Members of Laos' National Assembly will actively get involved in finding countries responsible for the remaining unexploded ordnance (UXO) in Laos, hoping to urge them to become more engaged in resolving this problem.
The deputies discussed this effort at the recently-ended 7th session of the National Assembly as part of a public campaign to find countries that would take responsibility for the bombs that have remained intact all over Laos since the Indochina wars.
While no responsible country was mentioned by name, it was understood to be the United States whose aircrafts, according to a report by UXO-Lao, dropped some three million tons of bombs on Laos during more than 500,000 flights between 1964 and 1973.
Moreover, a survey also found that 30 per cent of the UXO are unexploded and account for more than 270 million units covering an area of more than 87,200 square kilometers in 15 out of 17 provinces in Laos or one third of the nation's lands.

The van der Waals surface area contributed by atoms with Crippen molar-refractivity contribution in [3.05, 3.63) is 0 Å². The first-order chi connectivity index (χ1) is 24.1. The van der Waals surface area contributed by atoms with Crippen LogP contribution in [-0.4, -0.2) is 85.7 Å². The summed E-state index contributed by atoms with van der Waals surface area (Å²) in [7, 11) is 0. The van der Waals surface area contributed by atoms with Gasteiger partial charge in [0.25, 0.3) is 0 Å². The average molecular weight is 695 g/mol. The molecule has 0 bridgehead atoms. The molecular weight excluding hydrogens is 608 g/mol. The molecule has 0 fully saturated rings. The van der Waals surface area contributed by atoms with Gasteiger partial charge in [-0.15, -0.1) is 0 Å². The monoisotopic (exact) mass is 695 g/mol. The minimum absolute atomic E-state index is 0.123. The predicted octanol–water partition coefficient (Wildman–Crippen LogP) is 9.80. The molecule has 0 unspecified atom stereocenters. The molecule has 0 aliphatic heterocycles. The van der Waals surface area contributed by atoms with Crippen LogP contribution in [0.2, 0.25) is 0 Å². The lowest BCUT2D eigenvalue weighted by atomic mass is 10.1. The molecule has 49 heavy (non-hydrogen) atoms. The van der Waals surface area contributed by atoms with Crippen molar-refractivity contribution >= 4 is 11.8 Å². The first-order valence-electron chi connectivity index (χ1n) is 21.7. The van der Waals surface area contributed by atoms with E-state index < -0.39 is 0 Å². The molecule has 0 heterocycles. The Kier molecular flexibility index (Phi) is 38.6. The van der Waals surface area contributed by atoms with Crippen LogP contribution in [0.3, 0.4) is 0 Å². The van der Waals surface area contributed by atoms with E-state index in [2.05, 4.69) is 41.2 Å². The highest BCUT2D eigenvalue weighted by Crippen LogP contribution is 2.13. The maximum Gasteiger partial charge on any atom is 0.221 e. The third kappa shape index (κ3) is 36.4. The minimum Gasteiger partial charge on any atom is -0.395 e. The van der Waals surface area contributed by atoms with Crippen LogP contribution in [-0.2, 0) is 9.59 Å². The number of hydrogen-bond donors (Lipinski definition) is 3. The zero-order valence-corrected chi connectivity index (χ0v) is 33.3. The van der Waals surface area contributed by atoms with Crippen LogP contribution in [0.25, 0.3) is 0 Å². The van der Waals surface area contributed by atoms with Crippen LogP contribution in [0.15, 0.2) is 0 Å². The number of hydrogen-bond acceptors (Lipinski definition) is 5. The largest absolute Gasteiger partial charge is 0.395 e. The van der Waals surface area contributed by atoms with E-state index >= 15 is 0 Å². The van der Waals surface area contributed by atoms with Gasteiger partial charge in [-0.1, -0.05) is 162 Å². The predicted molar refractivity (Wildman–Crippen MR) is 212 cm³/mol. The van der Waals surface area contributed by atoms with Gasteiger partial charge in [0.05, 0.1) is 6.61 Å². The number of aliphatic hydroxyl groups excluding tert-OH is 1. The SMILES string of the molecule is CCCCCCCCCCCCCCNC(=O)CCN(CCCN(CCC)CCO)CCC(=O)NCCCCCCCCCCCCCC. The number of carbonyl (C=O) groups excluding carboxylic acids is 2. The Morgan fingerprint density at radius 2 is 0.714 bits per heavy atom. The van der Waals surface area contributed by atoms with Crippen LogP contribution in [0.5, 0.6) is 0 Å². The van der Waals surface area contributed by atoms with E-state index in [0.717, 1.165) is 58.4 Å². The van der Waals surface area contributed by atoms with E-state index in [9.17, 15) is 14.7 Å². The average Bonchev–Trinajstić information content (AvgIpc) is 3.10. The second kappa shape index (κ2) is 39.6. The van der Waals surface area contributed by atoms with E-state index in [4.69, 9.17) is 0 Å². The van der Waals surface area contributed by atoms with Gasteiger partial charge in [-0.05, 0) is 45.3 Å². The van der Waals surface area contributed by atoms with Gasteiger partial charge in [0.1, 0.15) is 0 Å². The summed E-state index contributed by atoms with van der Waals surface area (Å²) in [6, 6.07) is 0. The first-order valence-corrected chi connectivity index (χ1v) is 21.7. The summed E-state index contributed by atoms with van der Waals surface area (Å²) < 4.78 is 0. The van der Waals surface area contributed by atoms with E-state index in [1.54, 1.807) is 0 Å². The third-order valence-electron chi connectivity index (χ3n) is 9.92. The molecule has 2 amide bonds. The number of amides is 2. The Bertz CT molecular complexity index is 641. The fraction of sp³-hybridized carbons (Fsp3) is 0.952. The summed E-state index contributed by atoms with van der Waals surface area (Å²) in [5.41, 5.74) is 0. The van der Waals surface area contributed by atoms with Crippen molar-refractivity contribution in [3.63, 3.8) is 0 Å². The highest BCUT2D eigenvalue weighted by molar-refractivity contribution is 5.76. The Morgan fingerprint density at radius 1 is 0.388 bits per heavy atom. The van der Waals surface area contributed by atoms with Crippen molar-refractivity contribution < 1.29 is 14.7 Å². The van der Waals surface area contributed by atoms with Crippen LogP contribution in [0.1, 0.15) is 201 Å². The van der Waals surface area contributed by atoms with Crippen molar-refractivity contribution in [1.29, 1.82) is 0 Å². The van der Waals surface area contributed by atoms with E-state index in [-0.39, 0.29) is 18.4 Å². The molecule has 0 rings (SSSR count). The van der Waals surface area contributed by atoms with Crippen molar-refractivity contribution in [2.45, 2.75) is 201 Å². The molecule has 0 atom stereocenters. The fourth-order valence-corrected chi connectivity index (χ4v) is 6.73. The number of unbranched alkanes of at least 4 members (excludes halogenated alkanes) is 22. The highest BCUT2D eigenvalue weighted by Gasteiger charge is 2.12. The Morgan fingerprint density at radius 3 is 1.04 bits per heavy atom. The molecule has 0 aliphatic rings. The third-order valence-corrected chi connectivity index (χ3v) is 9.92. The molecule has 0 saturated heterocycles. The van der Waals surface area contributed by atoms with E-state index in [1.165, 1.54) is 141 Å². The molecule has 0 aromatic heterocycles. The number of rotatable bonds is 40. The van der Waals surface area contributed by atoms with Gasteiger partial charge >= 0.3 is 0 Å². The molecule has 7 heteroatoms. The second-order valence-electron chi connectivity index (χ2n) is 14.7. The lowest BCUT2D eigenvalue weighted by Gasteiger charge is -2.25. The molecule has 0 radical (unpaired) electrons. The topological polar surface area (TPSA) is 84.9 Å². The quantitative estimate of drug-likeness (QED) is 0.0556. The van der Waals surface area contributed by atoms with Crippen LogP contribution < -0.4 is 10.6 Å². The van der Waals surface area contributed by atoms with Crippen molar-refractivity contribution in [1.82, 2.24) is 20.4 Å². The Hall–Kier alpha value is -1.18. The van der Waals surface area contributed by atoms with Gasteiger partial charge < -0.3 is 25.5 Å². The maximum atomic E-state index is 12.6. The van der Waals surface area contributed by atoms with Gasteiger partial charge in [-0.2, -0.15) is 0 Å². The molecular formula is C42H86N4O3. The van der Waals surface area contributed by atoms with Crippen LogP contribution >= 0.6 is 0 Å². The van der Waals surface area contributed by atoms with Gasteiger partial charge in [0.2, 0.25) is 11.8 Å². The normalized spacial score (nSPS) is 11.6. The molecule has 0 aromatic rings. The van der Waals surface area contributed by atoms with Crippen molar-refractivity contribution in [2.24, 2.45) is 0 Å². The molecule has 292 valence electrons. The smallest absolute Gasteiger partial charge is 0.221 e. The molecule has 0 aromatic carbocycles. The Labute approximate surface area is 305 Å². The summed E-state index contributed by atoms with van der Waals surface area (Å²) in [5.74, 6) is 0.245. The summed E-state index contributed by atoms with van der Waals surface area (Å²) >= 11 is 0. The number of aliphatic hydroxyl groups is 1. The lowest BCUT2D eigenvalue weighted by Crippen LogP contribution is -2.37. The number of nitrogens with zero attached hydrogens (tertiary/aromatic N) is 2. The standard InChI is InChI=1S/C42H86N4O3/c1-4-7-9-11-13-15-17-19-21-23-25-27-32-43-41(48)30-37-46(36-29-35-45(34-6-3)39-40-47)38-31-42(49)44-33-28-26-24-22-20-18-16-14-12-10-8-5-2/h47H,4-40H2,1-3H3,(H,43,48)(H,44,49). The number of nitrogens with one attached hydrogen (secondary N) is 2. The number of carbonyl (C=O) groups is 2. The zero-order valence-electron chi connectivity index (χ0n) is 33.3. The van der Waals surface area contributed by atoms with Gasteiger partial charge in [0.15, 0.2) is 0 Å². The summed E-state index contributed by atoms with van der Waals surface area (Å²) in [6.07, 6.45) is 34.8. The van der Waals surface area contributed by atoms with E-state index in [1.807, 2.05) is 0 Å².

The huge number of the remaining UXO and obstacles in searching for and clearing UXO make it difficult for citizens to live their normal lives. From 1992 up until the end of 2008, more than 13,000 villagers from 2,500 villages or about 25 percent of the total villages in Laos fell victims of landmines. In most cases, villagers stepped on landmines while trying to cultivate their lands. Several children were either killed or injured due to their ignorance and unawareness of the danger posed by UXO.
Since 1996, UXO-Lao has managed to clear only about one percent of all remaining unexploded ordnance from the country's arable lands, and spent over 40 million dollars of foreign aid.
Songrit Pongern reported in Lao and summarized in English. Listen to Songrit's report for more details in Lao.